It is week thirty-eight of 2019. How’s the writing going? I was thrilled this week to see that Marlon James’s epic fantasy novel Black Leopard, Red Wolf was on the longlist for the 2019 National Book Awards for fiction. As the announcement in the New Yorker noted, its presence on the list, alongside Helen Phillips’s twisty thriller The Need, signals a mixing and merging of the worlds of literary fiction and genre fiction. Tracing the division between these two worlds – and noting the ways in which the division limits authors’ creative options – has been a recurring theme in my newsletters this year, and I’m excited to see evidence that the lines might be blurring.
Walter Mosley, author of this week’s book, Elements of Fiction, is one writer who has given himself permission to jump around among genres and blur the line between literary and genre fiction. He’s best known for his hardboiled crime series featuring detective Easy Rawlins, but he’s also written plays, nonfiction, sci fi, and literary fiction. As a title, Elements of Fiction implies a kind of structural analysis of the topic that Mosley doesn’t provide. Instead, Mosley skips around from character to point of view to the act of writing, dropping gems of wisdom amidst sample story swatches he creates to illustrate his points. It’s a confident, encouraging, optimistic book – one to reach for when you are struggling to shed your Suffocating Rubber Clown Suit of Negativity or being trampled by fear pigs.
The message Mosley returns to again and again is that fiction is magical: “Fiction is one of the few constructive human activities in which we have the potential to make something from almost nothing. Something from nothing. That kind of alchemy is a recipe for failure and also the hope for the miraculous.” Novelists can place readers in a familiar setting – “a street-corner bodega or a country road” – and suddenly “jolt us with strange revelations: guilt that we’ve never experienced or an interpretation of the ordinary that stands everything we’ve ever believed on its head.”
Fiction might be magic, but that doesn’t mean writers can conjure it with a breezy snap of the fingers, like a rabbit from a hat. As Mosley admits, ushering a cast of characters with believable “passions, beliefs, scars, and successes” through the “obstacle course of story” when your only tools are “language and a smattering of punctuation” is a daunting task.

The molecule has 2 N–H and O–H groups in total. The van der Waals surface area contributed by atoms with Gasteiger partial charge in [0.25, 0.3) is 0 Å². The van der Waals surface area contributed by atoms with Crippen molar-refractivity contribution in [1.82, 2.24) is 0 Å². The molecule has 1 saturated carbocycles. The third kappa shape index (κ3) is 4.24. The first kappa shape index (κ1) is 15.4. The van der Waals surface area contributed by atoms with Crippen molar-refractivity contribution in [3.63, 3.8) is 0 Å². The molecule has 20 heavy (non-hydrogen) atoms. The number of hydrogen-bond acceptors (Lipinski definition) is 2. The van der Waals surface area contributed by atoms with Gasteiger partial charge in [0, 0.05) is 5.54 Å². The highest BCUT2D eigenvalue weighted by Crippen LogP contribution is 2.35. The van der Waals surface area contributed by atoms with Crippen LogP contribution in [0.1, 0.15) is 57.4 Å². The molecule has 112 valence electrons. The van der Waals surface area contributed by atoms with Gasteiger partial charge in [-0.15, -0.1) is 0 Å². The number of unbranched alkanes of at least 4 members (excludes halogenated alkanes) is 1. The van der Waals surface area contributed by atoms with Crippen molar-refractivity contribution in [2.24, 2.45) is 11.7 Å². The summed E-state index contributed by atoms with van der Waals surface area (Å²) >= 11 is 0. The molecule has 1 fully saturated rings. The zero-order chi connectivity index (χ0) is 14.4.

His best advice for facing the terror of the blank page – which is not a small fear, calling up as it does “the basic fear of all creatures, that of nothingness, unknowing, death” – is to approach it with a child’s “wonder and a sense of play.” See your keyboard, screen, pencil, and paper as toys. Imagine that blank page as “a big blue pond at dawn. All we have to do is jump in and flail around, laughing and discovering.”
Elements of Fiction probably isn’t going to help you decide whether your story should be told in first person, third person, or omniscient point of view or guide you through the steps required to construct a solid plot. But it’s full of wisdom and joy and optimism. Mosley believes in your “acumen and imagination.” He believes in your readers’ willingness to participate in the “creation of the world of your story.” He believes that the story – your story – “is going to be a rarefied experience.” He believes that your work is important, that “a novel is the ideal of flawed, floundering, and yet heroic humanity.”
I believe these things too. I believe in you. I believe that the time you spend playing with words and punctuation in that chilly blue pond at dawn is worthwhile – for yourself and, eventually, for us, your readers.
Here’s to playing in the pond, y’all,
Next week’s book: Steven Pinker, The Thinking Person's Guide to Writing in the 21st Century